You are one of the best players on your team, you’ve won a few tournaments, and are highly motivated. So, you should be able to get a sports scholarship – right? The truth is that most athletes have an inflated opinion of how good they are. Their parents tend to have an even more inflated opinion!
This is one of the biggest mistakes you can make. Winning at a local or county level is nowhere near the collegiate level in the United States. You need to check your ego at the door and find out how good you really area before you start seeking athletic scholarships. That is where an athletic assessment comes in.
What is an Athletic Assessment?
During an athletic assessment, an expert in your sport will watch you play and maybe also watch you perform certain drills. You may also have your CV, stats, and academics reviewed. Based on this information, the assessor will tell you whether you are a good enough for a sports scholarship.
We can’t emphasize enough how important athletic assessments. In fact, it is one of the most important steps in getting a sports scholarship and should be done before you even look into schools.
Why is the athletic assessment so important? Because it tells you what level to be aiming for.
Bear in mind that 84% of sports scholarships in the USA are outside of the NCAA D1. If you aren’t the greatest player and only contact D1 coaches, you might not hear back from any of them. However, if you were to contact NAIA D2 coaches, you could find yourself with a very generous scholarship offer.
There are over 2,000 schools in the United States which give out sports scholarships, so you really don’t have time to contact every single coach! The athletic assessment will help you narrow it down so you can choose the schools where you’ve got the best chances of getting a scholarship.
Advice: Get an Athletic Assessment Early On
Getting an assessment is something you definitely want to do before starting the scholarship recruiting process, but ideally it is something that you get done early and often. The reason is because a good assessment will let you know what your strengths and weaknesses are.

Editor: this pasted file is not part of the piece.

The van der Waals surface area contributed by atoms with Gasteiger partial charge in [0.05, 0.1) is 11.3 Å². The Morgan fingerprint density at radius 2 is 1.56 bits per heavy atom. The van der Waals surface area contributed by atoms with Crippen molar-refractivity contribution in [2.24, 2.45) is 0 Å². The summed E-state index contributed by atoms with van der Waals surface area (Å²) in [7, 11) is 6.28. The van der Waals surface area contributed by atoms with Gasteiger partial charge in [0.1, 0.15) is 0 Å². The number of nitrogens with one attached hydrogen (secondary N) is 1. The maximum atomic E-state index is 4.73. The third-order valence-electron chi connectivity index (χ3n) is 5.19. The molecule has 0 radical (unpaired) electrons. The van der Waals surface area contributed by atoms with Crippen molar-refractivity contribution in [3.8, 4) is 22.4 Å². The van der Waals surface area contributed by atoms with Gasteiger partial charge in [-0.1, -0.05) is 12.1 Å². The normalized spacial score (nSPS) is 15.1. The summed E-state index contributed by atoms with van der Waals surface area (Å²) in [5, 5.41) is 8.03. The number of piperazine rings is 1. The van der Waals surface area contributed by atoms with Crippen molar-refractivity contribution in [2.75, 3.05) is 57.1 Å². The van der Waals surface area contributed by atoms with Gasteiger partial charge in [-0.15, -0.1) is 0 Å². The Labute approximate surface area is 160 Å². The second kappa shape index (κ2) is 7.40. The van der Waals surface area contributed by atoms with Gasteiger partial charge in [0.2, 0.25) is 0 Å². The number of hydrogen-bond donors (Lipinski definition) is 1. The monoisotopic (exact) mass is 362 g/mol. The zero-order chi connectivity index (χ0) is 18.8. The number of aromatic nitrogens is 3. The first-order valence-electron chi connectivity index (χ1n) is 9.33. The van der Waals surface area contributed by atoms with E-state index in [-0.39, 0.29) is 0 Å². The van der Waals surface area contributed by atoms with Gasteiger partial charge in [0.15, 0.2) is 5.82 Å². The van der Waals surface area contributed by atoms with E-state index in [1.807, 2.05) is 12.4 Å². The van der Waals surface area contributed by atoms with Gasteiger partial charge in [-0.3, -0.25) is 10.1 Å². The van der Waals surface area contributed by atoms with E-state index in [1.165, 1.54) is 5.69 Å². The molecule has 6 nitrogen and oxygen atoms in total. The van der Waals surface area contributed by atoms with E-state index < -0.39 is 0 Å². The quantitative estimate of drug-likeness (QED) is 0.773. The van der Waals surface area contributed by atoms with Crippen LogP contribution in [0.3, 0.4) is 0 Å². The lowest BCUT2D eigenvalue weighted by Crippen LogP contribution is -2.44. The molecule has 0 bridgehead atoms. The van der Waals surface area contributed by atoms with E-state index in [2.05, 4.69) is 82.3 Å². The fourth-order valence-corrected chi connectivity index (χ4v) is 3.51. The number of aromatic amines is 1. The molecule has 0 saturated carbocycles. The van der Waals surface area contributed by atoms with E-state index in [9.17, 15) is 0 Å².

For example, let’s say that you are a freshman in high school. After the assessment, you are told that you have a good distance control but poor force control. Once you have this information, you can start working on your weak areas so you are a stronger overall player by the time you start looking for scholarships. You don’t need to have an assessment done very often, but having a yearly assessment is good practice. Some student athletes like getting assessed at the start and end of the season so they can get feedback on how they progressed.
Can’t My Coach Give Me an Assessment?
Your coach cares about you, knows how talented you are, and wants the best opportunities for you. We don’t doubt this. But having your coach do your assessment is a TERRIBLE idea. Most coaches are biased in how they see you, especially since they are comparing you to their other players and not comparing you to collegiate athletes. They will also have a bias based on their coaching. All coaches have weaknesses in how they train you and their practices. If your coach is weak in one area, he or she won’t notice these weaknesses in you.
Many coaches also don’t know the details of the US collegiate sports recruiting process – like what grades you should have or which classes you need to take to be eligible. This is why it is so important to have an athletic assessment from an expert in your sport and in the American college sports system. You won’t just learn about your athletic strengths/weaknesses, but your shots of getting a sports scholarship at each level.